Someone wise once said that ‘dancing with the feet is one thing, but dancing with the heart is another’, but regrettably Dance Paradise dances with neither fancy footwork nor any heart. Instead it hopes you, the player, will be too drunk to notice its underwhelming gameplay.
It doesn’t help that it’s directly up against arguably the strongest title in Kinect’s line-up, Dance Central, a game developed by the music game maestros Harmonix, nor that it’s up against king of dancing Konami and its DanceMasters title.
Or at least it wouldn’t help if Dance Paradise was actually a dancing game. No matter what it says or looks like from the box, you won’t be popping, locking or even moving around much for the vast majority of the 40-strong video playlist.
The idea sounds fairly dance-y. As the chosen song plays, an animation of a transparent body scrolls down four Guitar Hero-esque vertical tracks. The player then performs the move depicted when it reaches the bottom of the track, repeating it for as long as a trailing bar remains behind the move.
Warning bells should be ringing from the very first moment one of these aforementioned moves arrives on screen.
For the majority of the first few songs, the game asked us to do such incredibly taxing dance moves as ‘moving the shoulders a bit’, ‘clapping’ and ‘doing the chicken’, moves more commonly associated with a drink-fuelled wedding disco than the sunlit beach dance parties that the game’s locations suggest.
Chalking this down to the difficulty and the fact we were playing Kool and the Gang’s Celebration, we jumped out of Career mode – a set sequence of challenges set to different songs – and moved into Free play, turned up the difficulty to ‘Hard’ (there’s only two settings), and chose the final song, which turned out to be the Brit-pop classic Alright by Supergrass. The ‘hard’ moves thrown at us in this final challenge? Miming hammering a piano and playing air guitar.
The track system also doesn’t help matters. To Dance Paradise's credit, the way it handles shifting tracks is really well done for those with limited room – even the slightest nudge will set it jumping across to the next track – and the game does ‘lock in’ the correct position once you reach it, meaning you can scarper into the centre of the room to perform the move without having to worry about it suddenly jerking across with you. Yet this shift-pause-lean-pause motion ends up feeling more like an extended version of the Kinect identification calibration software, rather than dancing.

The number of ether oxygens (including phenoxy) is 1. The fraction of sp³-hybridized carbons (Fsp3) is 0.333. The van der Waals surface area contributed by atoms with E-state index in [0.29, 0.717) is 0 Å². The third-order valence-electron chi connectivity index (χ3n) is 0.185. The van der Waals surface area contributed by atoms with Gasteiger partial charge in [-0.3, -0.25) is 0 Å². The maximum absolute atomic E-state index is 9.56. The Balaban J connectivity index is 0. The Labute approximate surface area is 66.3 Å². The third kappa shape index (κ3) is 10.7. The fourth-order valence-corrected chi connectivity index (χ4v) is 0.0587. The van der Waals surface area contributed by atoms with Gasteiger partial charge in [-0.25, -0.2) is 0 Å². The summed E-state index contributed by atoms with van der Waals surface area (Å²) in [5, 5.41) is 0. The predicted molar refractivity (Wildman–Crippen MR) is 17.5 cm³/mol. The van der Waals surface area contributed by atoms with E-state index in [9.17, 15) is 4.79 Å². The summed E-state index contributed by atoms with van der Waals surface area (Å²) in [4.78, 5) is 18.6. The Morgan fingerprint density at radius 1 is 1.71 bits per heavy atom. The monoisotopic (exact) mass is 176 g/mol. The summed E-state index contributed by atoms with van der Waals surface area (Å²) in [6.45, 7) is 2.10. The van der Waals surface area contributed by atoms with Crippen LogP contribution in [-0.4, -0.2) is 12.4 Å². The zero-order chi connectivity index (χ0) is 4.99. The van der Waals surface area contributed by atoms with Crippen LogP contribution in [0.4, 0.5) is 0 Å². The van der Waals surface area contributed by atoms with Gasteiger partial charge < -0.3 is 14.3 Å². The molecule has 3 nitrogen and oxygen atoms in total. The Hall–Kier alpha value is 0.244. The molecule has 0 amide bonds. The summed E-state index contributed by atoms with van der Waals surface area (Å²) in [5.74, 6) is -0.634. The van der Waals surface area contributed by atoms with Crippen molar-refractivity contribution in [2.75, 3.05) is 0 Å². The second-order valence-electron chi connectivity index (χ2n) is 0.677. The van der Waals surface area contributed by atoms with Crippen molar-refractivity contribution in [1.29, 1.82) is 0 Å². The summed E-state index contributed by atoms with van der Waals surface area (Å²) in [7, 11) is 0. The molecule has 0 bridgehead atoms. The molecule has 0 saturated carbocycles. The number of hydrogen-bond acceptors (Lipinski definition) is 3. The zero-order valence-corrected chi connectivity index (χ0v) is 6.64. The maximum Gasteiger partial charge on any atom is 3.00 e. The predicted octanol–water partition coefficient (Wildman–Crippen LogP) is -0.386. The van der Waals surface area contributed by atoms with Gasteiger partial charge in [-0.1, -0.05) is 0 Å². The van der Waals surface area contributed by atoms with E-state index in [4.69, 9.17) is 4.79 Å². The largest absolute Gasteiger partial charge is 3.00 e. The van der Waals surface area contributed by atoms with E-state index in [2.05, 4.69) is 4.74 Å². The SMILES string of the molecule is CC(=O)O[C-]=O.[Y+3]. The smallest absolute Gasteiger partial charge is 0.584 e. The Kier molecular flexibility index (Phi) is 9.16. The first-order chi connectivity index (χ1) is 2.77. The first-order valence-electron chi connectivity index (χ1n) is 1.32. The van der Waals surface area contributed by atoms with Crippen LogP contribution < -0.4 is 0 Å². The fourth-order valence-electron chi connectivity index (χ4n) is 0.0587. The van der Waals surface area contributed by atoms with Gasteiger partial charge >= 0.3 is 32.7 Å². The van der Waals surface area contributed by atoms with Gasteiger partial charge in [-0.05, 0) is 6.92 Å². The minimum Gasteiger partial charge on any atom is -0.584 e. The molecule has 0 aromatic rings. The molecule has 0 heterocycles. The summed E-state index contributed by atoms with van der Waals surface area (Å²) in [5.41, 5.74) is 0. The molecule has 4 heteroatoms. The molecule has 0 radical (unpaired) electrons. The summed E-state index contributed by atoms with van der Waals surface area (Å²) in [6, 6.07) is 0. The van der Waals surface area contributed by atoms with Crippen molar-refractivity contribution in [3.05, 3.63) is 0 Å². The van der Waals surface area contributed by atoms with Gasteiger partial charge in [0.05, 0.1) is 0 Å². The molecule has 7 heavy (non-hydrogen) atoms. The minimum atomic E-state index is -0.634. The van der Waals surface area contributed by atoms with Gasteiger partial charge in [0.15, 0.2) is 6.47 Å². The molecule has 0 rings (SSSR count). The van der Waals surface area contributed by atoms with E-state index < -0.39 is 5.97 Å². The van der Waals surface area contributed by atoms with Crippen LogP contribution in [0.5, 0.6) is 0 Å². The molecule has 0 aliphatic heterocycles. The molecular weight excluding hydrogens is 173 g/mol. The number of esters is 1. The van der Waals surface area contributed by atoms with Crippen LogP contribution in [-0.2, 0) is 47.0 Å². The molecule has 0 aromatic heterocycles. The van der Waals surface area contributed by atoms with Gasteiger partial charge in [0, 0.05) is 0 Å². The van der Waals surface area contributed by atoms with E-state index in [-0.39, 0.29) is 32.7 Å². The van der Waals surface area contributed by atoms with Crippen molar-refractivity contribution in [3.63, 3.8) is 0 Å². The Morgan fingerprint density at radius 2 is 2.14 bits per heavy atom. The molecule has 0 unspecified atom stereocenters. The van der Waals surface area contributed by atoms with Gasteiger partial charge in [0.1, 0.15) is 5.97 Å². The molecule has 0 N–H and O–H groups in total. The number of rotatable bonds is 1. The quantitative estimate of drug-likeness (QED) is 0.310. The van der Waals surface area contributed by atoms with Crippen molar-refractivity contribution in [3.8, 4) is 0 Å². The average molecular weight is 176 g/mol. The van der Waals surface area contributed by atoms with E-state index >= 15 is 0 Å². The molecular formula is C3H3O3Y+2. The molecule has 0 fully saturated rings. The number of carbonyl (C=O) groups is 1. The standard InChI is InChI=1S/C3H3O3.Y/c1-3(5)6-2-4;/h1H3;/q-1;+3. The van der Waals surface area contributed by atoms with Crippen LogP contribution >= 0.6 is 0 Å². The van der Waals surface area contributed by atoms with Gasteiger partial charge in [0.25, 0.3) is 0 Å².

Talking of calibrating, Dance Paradise rarely ever misses a move, which either suggests Mindscape has managed to do the impossible and make a Kinect game that’s 100% perfect, or that they’ve cheated a bit.
As you can probably guess – it’s the latter. In fact, the game doesn’t even bother with the lower half of the body, meaning you can remain perfectly still and mindlessly wave your arms about, and you’ll still be given a ‘perfect’ rating as your avatar somehow makes the correct moves despite your best efforts.
If you’re wondering what that noise is, it’s the second warning bell ringing. While it would be unfair to say that ‘all avatar games are rubbish’, especially with Kinect Sports looking at us menacingly from across the room, they often don’t improve matters when the rest of the game feels so cheap.
From the comic sans style fonts and the overly-sensitive menus to the way the menu song repeats itself every single loading screen unless you let it run through to its completion, Dance Paradise feels like an Xbox Live Arcade title dressed as a boxed game, and an average one at that.
Add a few friends (and a few more alcoholic beverages) into the mix however, and suddenly Dance Paradise starts to show its true colours.
The non-reliance on moving around makes Paradise one of the easiest games to get going with two players (no elbows at dawn here) and the fact that the moves are so simple, and the game so lenient, means none of the songs have much of a barrier to entry for newcomers. Indeed, take it as purely a game that’s whipped out at parties and the design choices make sense.
The three multiplayer modes on offer range from the fairly standard Versus and Synchro (co-op), to the raucous Attack mode, the latter featuring power-ups that range from freezing the opponent’s tracks to randomly jumbling up the moves as they fall.
Paradise even comes with a video DJ section where you can select the best music videos from the 40 tracks and play them (presumably while you all chat on the sofa). It’s a neat idea, especially as there are some cracking music videos from the likes of Lady Gaga and Gwen Stefani, but it does also hammer home the point that the game is less about dancing and more about being too drunk to care.
Dance Paradise feels cheap and plays like a slightly more advanced version of the Kinect identification system. The multiplayer modes have the potential to be a good one-off hit at a party due to the simplicity of the moves and lenient tracking, but this lack of depth and quality ultimately consigns it to dancing mediocrity.